For release May 10, 2021
May 2021 ISM-Houston Business Report
Houston PMI at 54.2
(Houston, Texas) – According to Houston area supply chain executives, overall economic activity in Houston continued to expand in May. The overall ISM-Houston PMI diffusion index fell modestly. Manufacturing activities have now expanded for two quarters and services activities have expanded for more than three.
The Houston Purchasing Managers Index fell 1.4 points to 54.2 during the month. Continued strength was seen in the sales/new orders, employment, and lead times indices, which are the three underlying indicators that have the strongest direct correlation with the economy. The sales/new orders index fell 1.4 points to 57.9. The employment index fell 0.6 points to 52.4. The lead times index fell 3.9 points to 53.8 The Finished goods inventory index, the underlying indicator that has the strongest inverse correlation with economic activity, fell 0.3 points to 49.2, continuing to indicate a modest expansion signal.
The three-month forecast for the Houston PMI was fell 1.9 points to 55.7. Lower sales/new orders, production, and prices paid index contributed to this reduction. These indices have a strong direct correlation with economic activity at the three-month forecast horizon.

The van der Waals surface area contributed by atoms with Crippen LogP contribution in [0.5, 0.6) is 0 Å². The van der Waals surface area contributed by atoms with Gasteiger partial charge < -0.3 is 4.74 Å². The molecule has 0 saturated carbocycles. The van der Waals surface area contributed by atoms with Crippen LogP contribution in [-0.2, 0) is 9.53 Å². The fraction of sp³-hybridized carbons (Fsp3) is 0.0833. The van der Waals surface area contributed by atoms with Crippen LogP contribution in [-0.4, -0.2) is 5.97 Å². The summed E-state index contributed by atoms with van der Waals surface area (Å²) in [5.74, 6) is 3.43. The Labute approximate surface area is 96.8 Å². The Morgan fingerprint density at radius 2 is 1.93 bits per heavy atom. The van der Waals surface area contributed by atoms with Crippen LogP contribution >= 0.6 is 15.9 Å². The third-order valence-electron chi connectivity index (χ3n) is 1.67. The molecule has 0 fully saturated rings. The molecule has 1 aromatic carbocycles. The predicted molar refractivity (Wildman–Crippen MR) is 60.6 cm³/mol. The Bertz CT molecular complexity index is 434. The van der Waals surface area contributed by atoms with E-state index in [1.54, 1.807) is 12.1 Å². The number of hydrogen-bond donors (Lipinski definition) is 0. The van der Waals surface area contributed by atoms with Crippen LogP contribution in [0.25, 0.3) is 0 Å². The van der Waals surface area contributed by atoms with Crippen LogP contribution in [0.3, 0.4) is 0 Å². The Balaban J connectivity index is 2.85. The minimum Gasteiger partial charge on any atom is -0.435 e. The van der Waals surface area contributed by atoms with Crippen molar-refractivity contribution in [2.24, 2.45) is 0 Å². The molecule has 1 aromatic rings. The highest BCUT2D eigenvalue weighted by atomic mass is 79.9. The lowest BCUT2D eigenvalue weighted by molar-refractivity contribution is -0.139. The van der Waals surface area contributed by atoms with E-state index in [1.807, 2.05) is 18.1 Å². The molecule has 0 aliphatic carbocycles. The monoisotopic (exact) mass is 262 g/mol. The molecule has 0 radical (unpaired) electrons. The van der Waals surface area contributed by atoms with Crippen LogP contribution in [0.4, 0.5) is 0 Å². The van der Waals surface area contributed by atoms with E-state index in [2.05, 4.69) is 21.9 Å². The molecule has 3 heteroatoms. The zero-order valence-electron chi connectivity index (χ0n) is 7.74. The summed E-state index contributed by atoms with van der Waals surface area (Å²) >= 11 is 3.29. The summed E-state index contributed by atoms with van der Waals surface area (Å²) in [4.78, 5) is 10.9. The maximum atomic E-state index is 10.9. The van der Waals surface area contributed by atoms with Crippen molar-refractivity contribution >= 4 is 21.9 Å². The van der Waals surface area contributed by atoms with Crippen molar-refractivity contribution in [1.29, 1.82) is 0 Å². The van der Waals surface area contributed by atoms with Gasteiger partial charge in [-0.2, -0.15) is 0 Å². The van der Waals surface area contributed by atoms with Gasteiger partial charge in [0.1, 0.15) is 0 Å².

On an industry specific basis, oil & gas, construction, transportation, healthcare, and leisure and hospitality reported strong expansion. Manufacturing, while continuing to report expansion, moderated during the month. All other sectors reported near neutral. The three-month forecast continues to predict further expansion, primarily due to the strength of the sales/new orders, production, and prices paid indices.
Indices at a Glance
Houston PMI Trend
Overall economic activity in Houston expanded in May. HPMI readings over 50 generally indicate goods producing industry expansion; readings below 50 show contraction. An HPMI above 45 generally correlates with expansion of the Houston-The Woodlands-Sugar Land Business Cycle Index (H-BCI).
Commodities Reported to have Notable Price Changes or to be in Short Supply
Up in Price: Crude oil, motor fuels, natural gas; ethane, propane, butanes, propylene, PVC, sheet and extruded butyl rubber; industrial cleaning solutions; aluminum, copper, nickel; turbines, pumps, compressors, exchangers, fabricated structural steel, carbon and alloy pipes, electrical equipment, PVF materials, ready-mix concrete, lumber; containerized and bulk ocean freight; computer software and hardware